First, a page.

“Into the wild” by Jon Krakauer Essay
Jon Krakauer, the author of the novel into the wild, explores the entire life of a young man. Krakauer explores the main character, Chris McClandess’ determination to live a life free from oppression, which underscores the theme of ultimate freedom.
After graduating from the University of Emery in Atlanta, McClandess decides to pursue his dream of living an independent life free from slavery. He embarks on a secret journey to Alaska where he changes his name to Alex.
None of his family members even his favorite sister knows about his whereabouts. Unfortunately, contrary to his expectations, the journey is not as easy as he had thought; it has many ups and down. Luckily, during tough times he meets several good-hearted people who help him through.
Finally, he reaches his destination, the Alaskan wilderness. Unluckily, he dies after eating some wild fruits called Eskimo potato. Although he acquires freedom from the rest of the world, it turns out to be tragic and therefore enjoys it for a very short time.
Nevertheless, despite the sad ending of this masterpiece, the theme of ultimate freedom stands out conspicuously throughout the story.
The search for freedom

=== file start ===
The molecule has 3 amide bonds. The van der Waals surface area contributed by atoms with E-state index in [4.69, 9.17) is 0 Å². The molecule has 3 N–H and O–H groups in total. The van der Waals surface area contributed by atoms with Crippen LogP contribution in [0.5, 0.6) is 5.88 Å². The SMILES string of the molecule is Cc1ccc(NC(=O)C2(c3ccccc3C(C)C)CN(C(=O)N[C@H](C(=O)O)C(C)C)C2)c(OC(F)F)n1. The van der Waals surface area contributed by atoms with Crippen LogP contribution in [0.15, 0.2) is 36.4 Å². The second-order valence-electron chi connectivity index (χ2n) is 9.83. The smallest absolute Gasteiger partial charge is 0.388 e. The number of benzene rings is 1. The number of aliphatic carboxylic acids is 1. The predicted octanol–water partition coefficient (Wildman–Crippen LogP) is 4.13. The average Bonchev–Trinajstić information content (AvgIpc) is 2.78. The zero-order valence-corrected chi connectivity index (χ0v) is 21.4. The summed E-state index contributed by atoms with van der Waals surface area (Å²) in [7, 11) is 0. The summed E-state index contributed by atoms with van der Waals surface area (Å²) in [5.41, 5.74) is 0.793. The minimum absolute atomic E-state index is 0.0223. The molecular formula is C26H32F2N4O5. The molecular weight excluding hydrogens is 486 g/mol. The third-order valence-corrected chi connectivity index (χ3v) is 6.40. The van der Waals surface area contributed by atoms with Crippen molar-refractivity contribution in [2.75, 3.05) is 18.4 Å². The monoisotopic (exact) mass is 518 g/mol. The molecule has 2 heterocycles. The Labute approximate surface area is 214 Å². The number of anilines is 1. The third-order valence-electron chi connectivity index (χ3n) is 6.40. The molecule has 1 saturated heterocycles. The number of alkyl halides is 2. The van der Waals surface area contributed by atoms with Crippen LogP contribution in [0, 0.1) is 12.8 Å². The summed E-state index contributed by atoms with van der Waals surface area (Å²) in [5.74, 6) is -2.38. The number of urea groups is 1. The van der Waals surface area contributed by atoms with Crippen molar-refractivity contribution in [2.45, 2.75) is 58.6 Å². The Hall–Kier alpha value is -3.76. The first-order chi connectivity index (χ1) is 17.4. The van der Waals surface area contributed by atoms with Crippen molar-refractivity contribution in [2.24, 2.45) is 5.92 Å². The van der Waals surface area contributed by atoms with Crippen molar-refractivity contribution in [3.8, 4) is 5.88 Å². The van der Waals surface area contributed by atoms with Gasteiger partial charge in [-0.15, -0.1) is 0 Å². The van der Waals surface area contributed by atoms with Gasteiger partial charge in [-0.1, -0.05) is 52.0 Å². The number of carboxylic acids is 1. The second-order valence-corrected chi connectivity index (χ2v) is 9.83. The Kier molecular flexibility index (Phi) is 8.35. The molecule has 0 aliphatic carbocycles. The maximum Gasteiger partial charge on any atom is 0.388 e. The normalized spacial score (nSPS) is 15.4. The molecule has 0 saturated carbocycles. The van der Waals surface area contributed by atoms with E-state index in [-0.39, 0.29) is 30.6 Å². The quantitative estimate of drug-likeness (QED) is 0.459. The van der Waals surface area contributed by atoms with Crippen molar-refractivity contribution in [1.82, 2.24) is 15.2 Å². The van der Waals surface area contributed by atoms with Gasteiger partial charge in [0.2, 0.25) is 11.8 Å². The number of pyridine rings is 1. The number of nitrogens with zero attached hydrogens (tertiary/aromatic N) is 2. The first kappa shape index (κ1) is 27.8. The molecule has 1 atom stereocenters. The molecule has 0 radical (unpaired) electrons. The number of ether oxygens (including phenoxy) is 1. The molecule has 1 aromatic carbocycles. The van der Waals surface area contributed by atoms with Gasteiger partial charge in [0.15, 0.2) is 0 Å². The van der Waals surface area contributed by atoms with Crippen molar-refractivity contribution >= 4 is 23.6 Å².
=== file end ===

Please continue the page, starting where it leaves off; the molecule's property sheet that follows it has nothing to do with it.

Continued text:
McClandess is determined to acquire a life free from oppression. In the process of pursuing his freedom, he experiences different dramatic life events as he heads to the Alaskan wilderness.
First, he secretly escapes from his parents’ home carrying with him all his documents before changing his name to Alex (Smart 2). Besides that, he has given all his saving of about twenty-four thousand dollars to charity before embarking on his jaunt.
Unfortunately, on his way, the car breaks down because of floodwater, which destroys the car battery. He decides to abandon the car at Lake Mead National Recreation Area.
Additionally, his driving and registration licenses are out of date. McClandess decides to get rid of all unnecessary baggage and burns all of his money about one hundred and twenty-three dollars.
This is because he does not want to explain to Bud Walsh, the ranger in the park, why he lacks the vital documents. These events, therefore, conceal his identity. Back at home, his parents are unable to trace him because he left secretly and changed his identity hence living a free life.
The theme of ultimate freedom comes out here because he is not around to explain to the authority why he did not have the right documents. Moreover, his tyrannical parents are not around to question his actions or take him back home.
McClandess decides to hitchhike, and he eventually secures a job at a farm belonging to Crazy Ernie. Unluckily, due to selfishness, Ernie does not pay for his labor. In retaliation, McClandess steals Ernie’s bike and leaves the farm secretly.